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Rangel Says He¿s ¿embarrassed¿ For Boehner

Ways and Means Chairman Charles B. Rangel (D-N.Y.) made the case Wednesday for keeping his post atop the tax-writing panel following Republican calls that he relinquish the gavel until the House ethics committee rules on three separate inquiries.

For the second time this year, Rangel was forced to convene a press conference defending himself from a series of press reports - this time regarding his failure to pay full income taxes on a vacation property he bought 20 years ago in the Dominican Republic.

"I personally feel that I have done nothing morally wrong," Rangel told a crowded room of reporters Wednesday morning. "I am concerned for members of Congress, friends that have to explain I have done nothing wrong."

The Ways and Means chairman also delivered a message to one of the Republican leaders who called for him to step aside.

"I have felt embarrassed for my friend John Boehner for believing he has to do this politically," Rangel said, suggesting the Republican leader called for his temporary ouster, in part, because he faces political pressure from other members of his caucus.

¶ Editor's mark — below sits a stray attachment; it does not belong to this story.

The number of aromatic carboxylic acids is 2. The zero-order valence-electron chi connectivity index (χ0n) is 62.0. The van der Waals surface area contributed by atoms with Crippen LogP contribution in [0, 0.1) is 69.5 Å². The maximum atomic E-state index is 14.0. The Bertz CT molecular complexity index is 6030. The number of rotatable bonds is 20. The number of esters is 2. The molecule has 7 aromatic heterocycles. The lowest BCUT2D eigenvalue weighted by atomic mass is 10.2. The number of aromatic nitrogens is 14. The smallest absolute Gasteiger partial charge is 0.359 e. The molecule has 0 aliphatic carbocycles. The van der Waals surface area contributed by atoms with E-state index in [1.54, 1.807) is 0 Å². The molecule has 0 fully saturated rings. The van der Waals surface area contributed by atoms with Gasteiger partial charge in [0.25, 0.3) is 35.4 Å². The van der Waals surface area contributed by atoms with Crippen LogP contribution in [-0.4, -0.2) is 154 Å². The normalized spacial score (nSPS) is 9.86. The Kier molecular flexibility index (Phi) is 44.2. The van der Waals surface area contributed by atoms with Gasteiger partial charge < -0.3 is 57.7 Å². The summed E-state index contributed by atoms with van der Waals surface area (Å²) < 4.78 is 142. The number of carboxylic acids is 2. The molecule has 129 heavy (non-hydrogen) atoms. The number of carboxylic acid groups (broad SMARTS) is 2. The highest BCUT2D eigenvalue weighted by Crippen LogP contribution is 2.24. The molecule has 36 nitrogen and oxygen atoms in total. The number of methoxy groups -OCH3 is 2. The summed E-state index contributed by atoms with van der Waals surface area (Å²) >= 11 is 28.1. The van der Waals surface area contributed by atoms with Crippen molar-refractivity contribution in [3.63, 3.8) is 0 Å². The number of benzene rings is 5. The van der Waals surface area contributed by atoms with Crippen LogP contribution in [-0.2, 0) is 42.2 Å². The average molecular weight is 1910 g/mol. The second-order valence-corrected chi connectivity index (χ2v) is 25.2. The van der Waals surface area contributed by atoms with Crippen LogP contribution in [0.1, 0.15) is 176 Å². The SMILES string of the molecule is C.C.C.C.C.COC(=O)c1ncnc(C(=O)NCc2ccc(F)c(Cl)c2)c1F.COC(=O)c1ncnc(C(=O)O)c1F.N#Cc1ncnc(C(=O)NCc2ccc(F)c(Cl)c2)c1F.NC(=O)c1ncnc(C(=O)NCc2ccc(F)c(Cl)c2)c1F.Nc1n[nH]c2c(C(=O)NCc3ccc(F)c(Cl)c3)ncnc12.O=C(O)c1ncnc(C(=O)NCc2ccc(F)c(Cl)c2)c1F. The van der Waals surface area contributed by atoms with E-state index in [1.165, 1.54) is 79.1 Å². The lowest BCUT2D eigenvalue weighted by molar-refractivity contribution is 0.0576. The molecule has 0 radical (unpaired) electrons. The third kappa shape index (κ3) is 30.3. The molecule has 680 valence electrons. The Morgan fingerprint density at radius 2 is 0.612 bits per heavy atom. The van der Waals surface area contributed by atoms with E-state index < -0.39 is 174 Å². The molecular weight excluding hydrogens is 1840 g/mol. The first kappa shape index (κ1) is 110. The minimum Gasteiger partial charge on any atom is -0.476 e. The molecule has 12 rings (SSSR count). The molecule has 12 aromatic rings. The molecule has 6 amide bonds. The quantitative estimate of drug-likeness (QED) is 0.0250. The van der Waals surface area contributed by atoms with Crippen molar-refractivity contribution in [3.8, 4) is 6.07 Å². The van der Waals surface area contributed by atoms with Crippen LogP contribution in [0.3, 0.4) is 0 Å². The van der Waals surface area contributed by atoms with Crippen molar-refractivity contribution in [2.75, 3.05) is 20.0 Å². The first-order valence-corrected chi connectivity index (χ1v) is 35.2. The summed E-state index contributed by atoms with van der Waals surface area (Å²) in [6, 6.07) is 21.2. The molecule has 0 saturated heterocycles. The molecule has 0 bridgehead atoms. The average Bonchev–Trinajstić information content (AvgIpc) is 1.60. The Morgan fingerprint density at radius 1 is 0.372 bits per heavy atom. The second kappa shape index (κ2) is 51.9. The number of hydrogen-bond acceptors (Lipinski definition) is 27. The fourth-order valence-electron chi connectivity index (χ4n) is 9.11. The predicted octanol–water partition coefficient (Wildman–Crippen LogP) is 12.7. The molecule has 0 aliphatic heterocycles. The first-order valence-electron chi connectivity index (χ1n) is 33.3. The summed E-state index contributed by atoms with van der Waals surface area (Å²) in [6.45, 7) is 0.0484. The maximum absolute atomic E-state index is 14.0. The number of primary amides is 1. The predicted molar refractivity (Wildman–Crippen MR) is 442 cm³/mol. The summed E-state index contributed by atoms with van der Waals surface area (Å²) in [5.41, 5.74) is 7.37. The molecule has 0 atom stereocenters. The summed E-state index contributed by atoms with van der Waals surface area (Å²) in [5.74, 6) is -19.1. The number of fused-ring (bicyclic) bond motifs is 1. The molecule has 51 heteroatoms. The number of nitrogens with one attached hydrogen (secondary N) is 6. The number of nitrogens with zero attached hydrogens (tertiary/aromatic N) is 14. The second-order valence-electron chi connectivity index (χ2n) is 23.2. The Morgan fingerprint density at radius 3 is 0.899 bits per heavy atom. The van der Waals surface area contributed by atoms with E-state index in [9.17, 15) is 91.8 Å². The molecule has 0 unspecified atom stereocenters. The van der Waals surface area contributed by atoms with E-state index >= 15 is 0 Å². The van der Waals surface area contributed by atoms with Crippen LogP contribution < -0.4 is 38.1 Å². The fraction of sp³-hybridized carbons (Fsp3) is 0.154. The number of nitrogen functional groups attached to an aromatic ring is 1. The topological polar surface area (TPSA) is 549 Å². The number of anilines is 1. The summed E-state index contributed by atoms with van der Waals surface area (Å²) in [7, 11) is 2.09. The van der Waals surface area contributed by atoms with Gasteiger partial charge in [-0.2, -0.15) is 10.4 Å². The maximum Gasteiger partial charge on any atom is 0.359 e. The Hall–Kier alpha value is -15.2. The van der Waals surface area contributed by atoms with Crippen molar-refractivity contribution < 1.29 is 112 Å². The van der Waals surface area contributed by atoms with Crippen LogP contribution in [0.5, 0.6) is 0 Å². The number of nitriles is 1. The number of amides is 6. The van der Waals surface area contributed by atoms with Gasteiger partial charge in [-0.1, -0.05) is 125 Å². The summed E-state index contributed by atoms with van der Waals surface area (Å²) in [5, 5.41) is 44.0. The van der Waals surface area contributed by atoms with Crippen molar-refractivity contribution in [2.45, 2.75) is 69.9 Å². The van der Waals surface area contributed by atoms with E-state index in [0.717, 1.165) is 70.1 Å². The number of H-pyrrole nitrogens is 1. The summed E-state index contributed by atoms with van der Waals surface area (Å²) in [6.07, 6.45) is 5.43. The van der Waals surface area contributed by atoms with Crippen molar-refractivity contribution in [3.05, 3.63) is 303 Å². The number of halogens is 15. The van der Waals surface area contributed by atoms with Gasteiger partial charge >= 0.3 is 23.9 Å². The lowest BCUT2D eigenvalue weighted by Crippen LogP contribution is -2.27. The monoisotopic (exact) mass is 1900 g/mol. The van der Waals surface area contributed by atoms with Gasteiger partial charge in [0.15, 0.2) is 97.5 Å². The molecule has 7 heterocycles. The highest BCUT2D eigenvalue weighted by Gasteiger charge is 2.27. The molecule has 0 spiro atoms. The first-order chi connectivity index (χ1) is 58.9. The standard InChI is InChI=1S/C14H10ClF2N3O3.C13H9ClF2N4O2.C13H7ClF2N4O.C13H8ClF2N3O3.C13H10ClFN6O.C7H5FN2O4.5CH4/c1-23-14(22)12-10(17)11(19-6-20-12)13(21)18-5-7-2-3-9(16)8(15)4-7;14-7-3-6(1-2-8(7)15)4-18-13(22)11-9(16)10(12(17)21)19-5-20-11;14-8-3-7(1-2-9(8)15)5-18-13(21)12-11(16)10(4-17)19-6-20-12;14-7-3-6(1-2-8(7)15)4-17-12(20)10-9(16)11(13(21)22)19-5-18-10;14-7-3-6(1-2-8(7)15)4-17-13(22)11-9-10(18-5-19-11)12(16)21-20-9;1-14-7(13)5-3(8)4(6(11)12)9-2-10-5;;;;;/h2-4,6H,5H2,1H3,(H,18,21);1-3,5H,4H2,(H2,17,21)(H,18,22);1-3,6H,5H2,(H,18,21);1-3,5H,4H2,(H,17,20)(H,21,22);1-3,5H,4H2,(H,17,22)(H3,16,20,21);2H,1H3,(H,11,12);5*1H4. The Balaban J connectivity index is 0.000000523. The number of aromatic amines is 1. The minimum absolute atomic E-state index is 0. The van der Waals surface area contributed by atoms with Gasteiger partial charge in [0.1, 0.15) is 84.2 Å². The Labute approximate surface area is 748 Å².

The Ways and Means chairman spent the bulk of his morning news conference defending his financing of a vacation condominium in the Dominican Republic, arguing he failed to pay full taxes on the rental income because it was pooled from all the other units in his development in Punta Cana and deducted from his mortgage each year without any explicit notification.

In a letter Rangel sent to Speaker Nancy Pelosi (D-Calif.), the chairman said, on average, he received less than $5,000 a year in mortgage deductions from his share of the total rental income at the complex where he owned the condo.

A lawyer for Rangel estimates the chairman owes less than $11,000 in back taxes dating back to 2000. In his letter to Pelosi, the chairman promised to amend his local, state and federal tax filings for 2004, 2005 and 2006. An accountant is still completing his filing for 2007, said Lanny Davis, a lawyer in the Washington, DC, office of Orrick who has worked with Rangel to gather documents in the wake of these press reports.